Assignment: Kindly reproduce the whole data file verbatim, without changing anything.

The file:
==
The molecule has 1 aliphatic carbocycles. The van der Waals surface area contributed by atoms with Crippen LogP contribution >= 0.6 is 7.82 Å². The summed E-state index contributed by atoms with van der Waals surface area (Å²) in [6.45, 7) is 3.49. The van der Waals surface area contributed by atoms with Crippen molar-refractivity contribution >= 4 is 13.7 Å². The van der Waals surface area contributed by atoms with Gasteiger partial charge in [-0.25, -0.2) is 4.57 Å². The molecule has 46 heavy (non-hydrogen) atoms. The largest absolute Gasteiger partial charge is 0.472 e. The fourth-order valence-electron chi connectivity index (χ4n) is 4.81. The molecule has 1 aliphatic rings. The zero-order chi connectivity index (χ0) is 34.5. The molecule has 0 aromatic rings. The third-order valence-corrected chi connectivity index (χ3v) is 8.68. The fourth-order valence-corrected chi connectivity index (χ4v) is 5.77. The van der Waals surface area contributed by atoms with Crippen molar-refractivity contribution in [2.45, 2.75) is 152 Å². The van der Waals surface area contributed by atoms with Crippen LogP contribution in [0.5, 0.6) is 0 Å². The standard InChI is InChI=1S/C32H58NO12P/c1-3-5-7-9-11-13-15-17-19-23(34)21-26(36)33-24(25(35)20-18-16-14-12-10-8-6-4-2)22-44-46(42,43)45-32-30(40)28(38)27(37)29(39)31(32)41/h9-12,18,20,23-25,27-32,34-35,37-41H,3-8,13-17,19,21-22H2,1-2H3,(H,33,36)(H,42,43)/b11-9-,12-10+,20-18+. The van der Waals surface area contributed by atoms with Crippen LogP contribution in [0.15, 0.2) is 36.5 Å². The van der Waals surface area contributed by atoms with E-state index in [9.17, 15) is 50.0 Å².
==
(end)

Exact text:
The molecule has 1 aliphatic carbocycles. The van der Waals surface area contributed by atoms with Crippen LogP contribution >= 0.6 is 7.82 Å². The summed E-state index contributed by atoms with van der Waals surface area (Å²) in [6.45, 7) is 3.49. The van der Waals surface area contributed by atoms with Crippen molar-refractivity contribution >= 4 is 13.7 Å². The van der Waals surface area contributed by atoms with Gasteiger partial charge in [-0.25, -0.2) is 4.57 Å². The molecule has 46 heavy (non-hydrogen) atoms. The largest absolute Gasteiger partial charge is 0.472 e. The fourth-order valence-electron chi connectivity index (χ4n) is 4.81. The molecule has 1 aliphatic rings. The zero-order chi connectivity index (χ0) is 34.5. The molecule has 0 aromatic rings. The third-order valence-corrected chi connectivity index (χ3v) is 8.68. The fourth-order valence-corrected chi connectivity index (χ4v) is 5.77. The van der Waals surface area contributed by atoms with Crippen molar-refractivity contribution in [2.45, 2.75) is 152 Å². The van der Waals surface area contributed by atoms with Crippen LogP contribution in [0.5, 0.6) is 0 Å². The standard InChI is InChI=1S/C32H58NO12P/c1-3-5-7-9-11-13-15-17-19-23(34)21-26(36)33-24(25(35)20-18-16-14-12-10-8-6-4-2)22-44-46(42,43)45-32-30(40)28(38)27(37)29(39)31(32)41/h9-12,18,20,23-25,27-32,34-35,37-41H,3-8,13-17,19,21-22H2,1-2H3,(H,33,36)(H,42,43)/b11-9-,12-10+,20-18+. The van der Waals surface area contributed by atoms with Crippen LogP contribution in [0.15, 0.2) is 36.5 Å². The van der Waals surface area contributed by atoms with E-state index in [9.17, 15) is 50.0 Å².